Coming to AJWS after 20 years in New York City government resonated with my notion of being Jewish. I had thought that Judaism informed my values and politics. I had occasionally said that and not gotten much of a response. But then, with AJWS I got to work with even more diverse populations. But I could do it as a Jew, and talk about how Jews were working in these different countries on these human rights issues because we believe in them.
Messinger: And now for 50 years I've been a member of a Reconstructionist synagogue.
Q: And your Jewish journey, Mr. Bank?
Bank: I was born in Cape Town and grew up among people who were a second generation of Eastern European immigrants who had either fled the Holocaust or the pogroms. My grandparents spoke Russian, Yiddish and Afrikaans and my grandfather opened a general store in District Six, which was one of the more diverse places even during apartheid. He was a Talmudic scholar, a devoutly observant Jew who didn't work in the shop on Saturdays. I was sent by my parents to Jewish day school.
Very early, I was exposed to anti-apartheid activists. A close cousin was imprisoned and tried with Nelson Mandela. And what was interesting to me as a child was that both the prosecutors and the defendants' lawyers were Jewish. On the one side we've got this Jewish person standing up for the rights of blacks in South Africa, and on the other side we've got a Jewish person who is defending the state. It was quite a complicated Jewish journey. It taught me early on that my Jewish values were those of the Jews representing Nelson Mandela.
Q: Is it a secondary goal of the AJWS to reduce anti-Semitism across the globe?
Bank: Yes, we've actually had great success in this regard. It can be shocking to hear the anti-Semitism taught to people. But we can also teach people about Jews as they teach us about themselves.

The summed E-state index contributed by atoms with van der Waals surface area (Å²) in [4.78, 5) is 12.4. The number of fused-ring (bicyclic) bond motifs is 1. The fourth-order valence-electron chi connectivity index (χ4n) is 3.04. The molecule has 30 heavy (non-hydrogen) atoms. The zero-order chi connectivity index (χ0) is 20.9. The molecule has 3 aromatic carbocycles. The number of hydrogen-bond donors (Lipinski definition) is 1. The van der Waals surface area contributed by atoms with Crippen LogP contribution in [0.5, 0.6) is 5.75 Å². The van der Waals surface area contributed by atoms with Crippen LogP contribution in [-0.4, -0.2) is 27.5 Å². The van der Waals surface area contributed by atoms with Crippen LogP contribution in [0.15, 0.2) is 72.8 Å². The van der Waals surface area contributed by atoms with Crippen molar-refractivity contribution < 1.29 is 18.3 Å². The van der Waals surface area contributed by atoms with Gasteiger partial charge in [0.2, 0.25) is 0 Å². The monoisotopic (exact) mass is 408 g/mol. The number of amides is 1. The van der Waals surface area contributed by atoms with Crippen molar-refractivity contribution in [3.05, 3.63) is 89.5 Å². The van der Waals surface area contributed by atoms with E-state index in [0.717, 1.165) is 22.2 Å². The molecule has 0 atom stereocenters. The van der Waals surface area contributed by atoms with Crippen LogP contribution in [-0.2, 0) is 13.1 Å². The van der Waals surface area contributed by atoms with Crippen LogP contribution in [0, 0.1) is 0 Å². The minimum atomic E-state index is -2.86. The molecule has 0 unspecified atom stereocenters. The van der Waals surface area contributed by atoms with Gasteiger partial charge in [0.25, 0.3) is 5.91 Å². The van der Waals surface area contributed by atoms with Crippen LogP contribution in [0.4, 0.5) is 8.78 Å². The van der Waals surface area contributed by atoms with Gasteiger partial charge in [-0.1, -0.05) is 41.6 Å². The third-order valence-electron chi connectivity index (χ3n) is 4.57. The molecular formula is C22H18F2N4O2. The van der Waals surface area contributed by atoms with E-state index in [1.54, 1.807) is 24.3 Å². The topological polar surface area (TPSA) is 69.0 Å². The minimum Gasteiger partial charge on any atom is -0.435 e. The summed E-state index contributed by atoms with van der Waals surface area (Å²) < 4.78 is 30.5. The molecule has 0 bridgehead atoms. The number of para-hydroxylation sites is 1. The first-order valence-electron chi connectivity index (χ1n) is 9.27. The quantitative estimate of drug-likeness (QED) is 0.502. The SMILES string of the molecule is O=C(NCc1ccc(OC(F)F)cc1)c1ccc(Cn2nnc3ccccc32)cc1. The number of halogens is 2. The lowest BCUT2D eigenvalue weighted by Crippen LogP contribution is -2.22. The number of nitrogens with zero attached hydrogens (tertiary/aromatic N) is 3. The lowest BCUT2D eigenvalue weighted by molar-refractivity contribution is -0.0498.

I was once in Thailand with a group of farmers who were trying to protect their forests from being destroyed by the government and a multinational corporation. An elder, who had brought 25 children to meet us, told us he had only heard bad things about Jews, and that he was surprised that we were trying to help. We told him what we believed and why we wanted to help. He seemed satisfied with our answers. Later, he told us that he had seen the film "Life Is Beautiful" and that he was going to make sure the children see it too, so they know what the Jews have suffered.
Messinger: Several years ago the AJWS sent a student to Northern Uganda and a farmer asked him if he was from this Jewish group. The student said he was, and the farmer told him that he was also Jewish. Our student asked him why he called himself Jewish. The farmer said it was because he wanted to leave the world a better place than when he found it.
Q: What is Robert Bank going to do differently once he's in charge?
Bank: We are going to continue to work together, because Ruth is going to be here part time. I hope to build on two things. It's important that more American Jews know about the incredible work of AJWS so we can be more impactful. The second goal is to increase that impact. Repairing the world is not something that happens overnight.
Q: Ms. Messinger, you plan to devote part of your semiretirement to photography. What do you want to take pictures of?
Messinger: When I come back from a trip abroad, our communications department always tells me that my photos are beautiful, but they would really prefer to see our grantee organization at work, or a photo with our donors. The complaint is that my pictures are of people. As a photographer, I am really interested in what you can learn about a person's soul. I'm thinking about doing some of that photography in New York City.
Q: Mr. Bank, you were a concert pianist. Do you ever get to perform?
Bank: I don't get a chance to either practice or perform, but I do get a chance to play. One of the great things about piano is you can do it by yourself. The piano is like a whole orchestra. It has melody and harmony. What I thought I wanted to do when I was very young was to be a conductor. You're not the one who makes the sounds, but who encourages others to make the sound. I've been thinking about that recently as I've been moving into this position.
(Lauren Markoe is a national reporter at RNS)